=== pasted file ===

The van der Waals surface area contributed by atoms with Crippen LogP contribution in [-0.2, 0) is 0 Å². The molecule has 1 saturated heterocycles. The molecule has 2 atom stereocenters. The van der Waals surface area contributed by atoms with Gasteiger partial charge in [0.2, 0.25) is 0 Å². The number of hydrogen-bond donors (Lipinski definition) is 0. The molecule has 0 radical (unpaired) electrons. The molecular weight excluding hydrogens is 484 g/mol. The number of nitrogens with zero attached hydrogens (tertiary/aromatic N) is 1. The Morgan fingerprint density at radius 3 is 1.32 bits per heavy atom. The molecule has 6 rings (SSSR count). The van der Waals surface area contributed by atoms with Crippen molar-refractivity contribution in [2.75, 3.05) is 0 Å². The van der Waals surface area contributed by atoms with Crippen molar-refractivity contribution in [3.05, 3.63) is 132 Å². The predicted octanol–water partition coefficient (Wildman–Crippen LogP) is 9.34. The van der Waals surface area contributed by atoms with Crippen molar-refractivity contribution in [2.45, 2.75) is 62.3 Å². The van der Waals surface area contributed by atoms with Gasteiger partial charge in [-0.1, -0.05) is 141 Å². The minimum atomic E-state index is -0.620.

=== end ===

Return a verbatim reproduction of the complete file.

The van der Waals surface area contributed by atoms with Crippen LogP contribution in [-0.2, 0) is 0 Å². The molecule has 1 saturated heterocycles. The molecule has 2 atom stereocenters. The van der Waals surface area contributed by atoms with Gasteiger partial charge in [0.2, 0.25) is 0 Å². The number of hydrogen-bond donors (Lipinski definition) is 0. The molecule has 0 radical (unpaired) electrons. The molecular weight excluding hydrogens is 484 g/mol. The number of nitrogens with zero attached hydrogens (tertiary/aromatic N) is 1. The Morgan fingerprint density at radius 3 is 1.32 bits per heavy atom. The molecule has 6 rings (SSSR count). The van der Waals surface area contributed by atoms with Crippen molar-refractivity contribution in [2.75, 3.05) is 0 Å². The van der Waals surface area contributed by atoms with Crippen molar-refractivity contribution in [3.05, 3.63) is 132 Å². The predicted octanol–water partition coefficient (Wildman–Crippen LogP) is 9.34. The van der Waals surface area contributed by atoms with Crippen molar-refractivity contribution in [2.45, 2.75) is 62.3 Å². The van der Waals surface area contributed by atoms with Gasteiger partial charge in [-0.1, -0.05) is 141 Å². The minimum atomic E-state index is -0.620.